What’s your take on convention culture? It seems to me there are all these levels, from the casual fans to the luggage-carrying back-issue signature obsessives to the guys willing to wait in lines to the cosplayers to the dealers to the company reps to the young artists to the guys selling merch because they don’t make great comics to the self-published guys to the indie guys to the pros to the Marvel/DC icons to the legendary creators. And, sure, that differs a bit depending on the size of the con, but it always seems like those layers are there in some respect, like there are a bunch of different conventions going on that just happen to be held in the same big open space. You’ve been navigating that convention culture for years. What’s your perspective from a con-goer to a behind-the-table guy? How do you handle con life, before, during and after the hours of operation?
I love conventions. But, more specifically, I love good conventions. Conventions like HeroesCon and BaltimoreCon are like Christmas for me and my comic-creating friends. Conventions are glass half-full or half-empty adventures. They’re what you make them. But if you’re not enjoying HeroesCon in Charlotte, NC, you’re doing it wrong. The Indie Island section at that con is the greatest collection of new, up-and-coming, and veteran indie talent that comics has to offer. It’s literally all my best friends in comics, but I promise I’m not being biased, they’re amazing.
I used to go to tiny hotel cons and big city cons as a fan. Now that I go to five or six cons a year to sell my comics, it’s such a different experience. As a fan, I’d be alone, thumbing through discount bins in hopes of completing my “Orion” run. I’d try not to spend all my money as I made several trips back to the car to offload my armful of beat up reader comics. Now I’m surrounded by friends and I (usually) have a pocket full of cash from selling comics. I try not to spend all my profits, but that is still a losing battle.
As far as the different types of con attendees, there are all of the stereotypes you listed and more. The interesting thing with interacting with creators at cons is trying to figure out what kind of drunk everyone will be at the bar that night. I’m way more interested in that aspect of con culture. The interactions at the bar at two in the morning are where you’ll make friends for life in this business. One person will introduce you to another, and before long, you know way too much about the guy drawing DC’s newest book. I love it.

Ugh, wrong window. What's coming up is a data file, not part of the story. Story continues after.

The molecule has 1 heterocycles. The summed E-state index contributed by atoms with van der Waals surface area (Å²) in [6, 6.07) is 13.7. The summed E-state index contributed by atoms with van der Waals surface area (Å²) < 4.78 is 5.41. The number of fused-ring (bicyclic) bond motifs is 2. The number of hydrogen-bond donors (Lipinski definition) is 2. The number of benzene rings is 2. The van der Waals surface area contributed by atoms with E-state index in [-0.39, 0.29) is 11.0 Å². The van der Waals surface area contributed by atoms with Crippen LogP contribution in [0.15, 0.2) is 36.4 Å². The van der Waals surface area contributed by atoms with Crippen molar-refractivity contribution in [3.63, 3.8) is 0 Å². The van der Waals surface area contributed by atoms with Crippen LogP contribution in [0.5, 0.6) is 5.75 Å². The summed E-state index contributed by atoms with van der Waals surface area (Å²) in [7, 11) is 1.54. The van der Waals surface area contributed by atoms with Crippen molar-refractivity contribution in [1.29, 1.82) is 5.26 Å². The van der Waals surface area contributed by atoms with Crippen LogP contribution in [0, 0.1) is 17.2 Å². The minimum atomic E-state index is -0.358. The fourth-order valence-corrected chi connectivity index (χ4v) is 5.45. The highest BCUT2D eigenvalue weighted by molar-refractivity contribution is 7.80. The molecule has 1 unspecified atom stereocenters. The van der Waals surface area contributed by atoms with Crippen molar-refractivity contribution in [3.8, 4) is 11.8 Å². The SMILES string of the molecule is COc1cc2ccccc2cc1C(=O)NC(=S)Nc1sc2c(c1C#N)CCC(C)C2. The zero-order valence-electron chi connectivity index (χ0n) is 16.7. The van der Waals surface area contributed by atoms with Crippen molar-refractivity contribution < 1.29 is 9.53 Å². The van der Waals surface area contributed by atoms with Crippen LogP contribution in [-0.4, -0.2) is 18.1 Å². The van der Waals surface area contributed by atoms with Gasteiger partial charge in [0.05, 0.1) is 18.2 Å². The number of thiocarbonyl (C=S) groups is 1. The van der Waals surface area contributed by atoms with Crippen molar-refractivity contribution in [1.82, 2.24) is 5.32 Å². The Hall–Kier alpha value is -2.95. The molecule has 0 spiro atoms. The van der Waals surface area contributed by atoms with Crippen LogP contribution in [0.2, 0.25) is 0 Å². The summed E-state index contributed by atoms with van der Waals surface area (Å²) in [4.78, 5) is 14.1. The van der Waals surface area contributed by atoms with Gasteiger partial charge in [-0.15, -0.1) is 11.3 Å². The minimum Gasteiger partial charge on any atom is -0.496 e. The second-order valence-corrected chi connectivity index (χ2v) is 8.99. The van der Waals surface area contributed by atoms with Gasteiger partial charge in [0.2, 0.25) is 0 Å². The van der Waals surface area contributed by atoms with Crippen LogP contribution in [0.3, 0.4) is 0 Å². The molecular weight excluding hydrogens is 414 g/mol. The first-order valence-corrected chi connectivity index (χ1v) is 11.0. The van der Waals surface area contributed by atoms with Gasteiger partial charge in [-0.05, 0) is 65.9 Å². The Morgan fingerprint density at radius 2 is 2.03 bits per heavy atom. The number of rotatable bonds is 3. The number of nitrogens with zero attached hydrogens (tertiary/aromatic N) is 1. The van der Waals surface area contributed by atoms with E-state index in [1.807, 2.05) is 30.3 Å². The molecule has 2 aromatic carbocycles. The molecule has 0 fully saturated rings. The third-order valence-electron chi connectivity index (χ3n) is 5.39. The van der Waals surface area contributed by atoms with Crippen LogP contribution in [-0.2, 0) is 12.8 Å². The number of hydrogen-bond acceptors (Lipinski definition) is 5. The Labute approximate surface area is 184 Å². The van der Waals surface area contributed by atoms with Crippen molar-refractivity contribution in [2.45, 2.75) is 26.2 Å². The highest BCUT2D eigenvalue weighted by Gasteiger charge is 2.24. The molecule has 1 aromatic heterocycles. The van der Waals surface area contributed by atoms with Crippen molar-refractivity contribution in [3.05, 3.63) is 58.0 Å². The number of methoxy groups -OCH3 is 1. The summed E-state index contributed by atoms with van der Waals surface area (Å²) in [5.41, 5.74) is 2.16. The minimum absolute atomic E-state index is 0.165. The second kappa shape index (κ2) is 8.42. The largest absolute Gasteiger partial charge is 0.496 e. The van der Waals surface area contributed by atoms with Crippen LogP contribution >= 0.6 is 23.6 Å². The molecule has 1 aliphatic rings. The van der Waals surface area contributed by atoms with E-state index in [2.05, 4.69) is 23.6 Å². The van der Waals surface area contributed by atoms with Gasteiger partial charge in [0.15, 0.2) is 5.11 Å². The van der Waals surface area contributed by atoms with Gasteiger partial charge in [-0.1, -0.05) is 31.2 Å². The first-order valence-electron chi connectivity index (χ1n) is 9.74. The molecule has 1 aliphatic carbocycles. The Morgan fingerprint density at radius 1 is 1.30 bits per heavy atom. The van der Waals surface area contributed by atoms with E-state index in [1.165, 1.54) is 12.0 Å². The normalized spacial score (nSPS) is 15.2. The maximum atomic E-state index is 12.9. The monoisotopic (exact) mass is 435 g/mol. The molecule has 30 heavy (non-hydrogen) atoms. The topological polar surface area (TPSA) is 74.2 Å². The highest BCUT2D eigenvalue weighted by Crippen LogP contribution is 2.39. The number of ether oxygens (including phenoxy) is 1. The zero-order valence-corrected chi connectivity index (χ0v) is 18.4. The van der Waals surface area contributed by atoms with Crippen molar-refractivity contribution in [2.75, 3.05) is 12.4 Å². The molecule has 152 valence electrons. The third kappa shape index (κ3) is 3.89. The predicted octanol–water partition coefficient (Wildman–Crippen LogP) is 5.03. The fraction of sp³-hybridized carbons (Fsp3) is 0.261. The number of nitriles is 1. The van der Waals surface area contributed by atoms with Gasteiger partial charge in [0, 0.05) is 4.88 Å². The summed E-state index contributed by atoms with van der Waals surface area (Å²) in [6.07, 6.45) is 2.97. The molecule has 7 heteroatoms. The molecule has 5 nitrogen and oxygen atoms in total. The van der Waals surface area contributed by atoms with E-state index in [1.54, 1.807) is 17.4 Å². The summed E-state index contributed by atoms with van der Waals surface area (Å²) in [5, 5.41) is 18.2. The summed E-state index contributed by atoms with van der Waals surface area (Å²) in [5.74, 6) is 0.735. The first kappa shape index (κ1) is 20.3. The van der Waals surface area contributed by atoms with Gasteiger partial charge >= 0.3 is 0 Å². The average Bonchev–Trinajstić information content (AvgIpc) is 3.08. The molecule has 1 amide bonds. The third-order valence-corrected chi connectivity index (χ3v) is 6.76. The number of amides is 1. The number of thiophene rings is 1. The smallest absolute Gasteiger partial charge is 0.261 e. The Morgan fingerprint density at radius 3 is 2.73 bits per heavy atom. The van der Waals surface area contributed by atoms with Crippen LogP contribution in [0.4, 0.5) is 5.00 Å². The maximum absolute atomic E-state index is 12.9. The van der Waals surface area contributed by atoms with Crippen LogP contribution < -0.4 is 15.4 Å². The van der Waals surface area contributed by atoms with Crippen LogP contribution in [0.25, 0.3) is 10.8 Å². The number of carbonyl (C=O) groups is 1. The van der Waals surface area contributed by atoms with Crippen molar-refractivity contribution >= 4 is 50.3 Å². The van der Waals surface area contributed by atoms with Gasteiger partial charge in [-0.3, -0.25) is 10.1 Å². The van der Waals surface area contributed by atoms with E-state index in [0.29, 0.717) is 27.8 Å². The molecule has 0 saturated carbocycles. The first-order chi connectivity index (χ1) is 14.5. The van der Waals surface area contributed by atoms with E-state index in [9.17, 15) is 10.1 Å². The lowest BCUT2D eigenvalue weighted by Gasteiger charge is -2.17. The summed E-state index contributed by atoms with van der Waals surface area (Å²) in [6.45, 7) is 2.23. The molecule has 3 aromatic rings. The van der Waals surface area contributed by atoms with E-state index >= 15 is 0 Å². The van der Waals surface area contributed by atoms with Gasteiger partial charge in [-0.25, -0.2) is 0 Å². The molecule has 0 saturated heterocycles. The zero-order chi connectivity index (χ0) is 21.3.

I wonder if the rise of comic apps and digital comics in general will radically change con culture over the next few years. I mean, if the primary mode of comics consumption ever became digital, what would a convention even look like then? There would still be old back issues and collections, but beyond that — what?
It just seems like comics are this communal thing, in a way that makes a comic book convention different from most other pop culture conventions. It’s about meeting the creators at a comic con (ones you know, and new ones coming up), but is that all it is? Isn’t the con culture also about buying small press comics and getting to buy new stuff early?
What are your thoughts about how things might change?
I think conventions ten years from now will look exactly as they do now. There will just be way more artists with iPads set up, displaying their work. And I assume monthly comics will always come out in some form. It’s just too ingrained in the medium to become completely unprofitable. But I think most of the low selling books with a targeted audience will go only digital instead of being monthly print comics. Then, months after they’ve been released digitally, a printed collection will still come out. The big concern, I suppose, is the survival of the direct market comic stores. If a lot of monthlies go exclusively digital and everyone can just go to Amazon for a much cheaper way to get trade paperbacks, then I think there should be a real concern for comic stores. Everyone loses it when comics go day and date, but Amazon has been a much bigger threat to stores in my mind. But here’s what will happen: good stores with caring, smart, and savvy owners will survive and the others will close their doors. An obvious prediction perhaps, but those are the best kind. I’ll look super smart when all this comes true.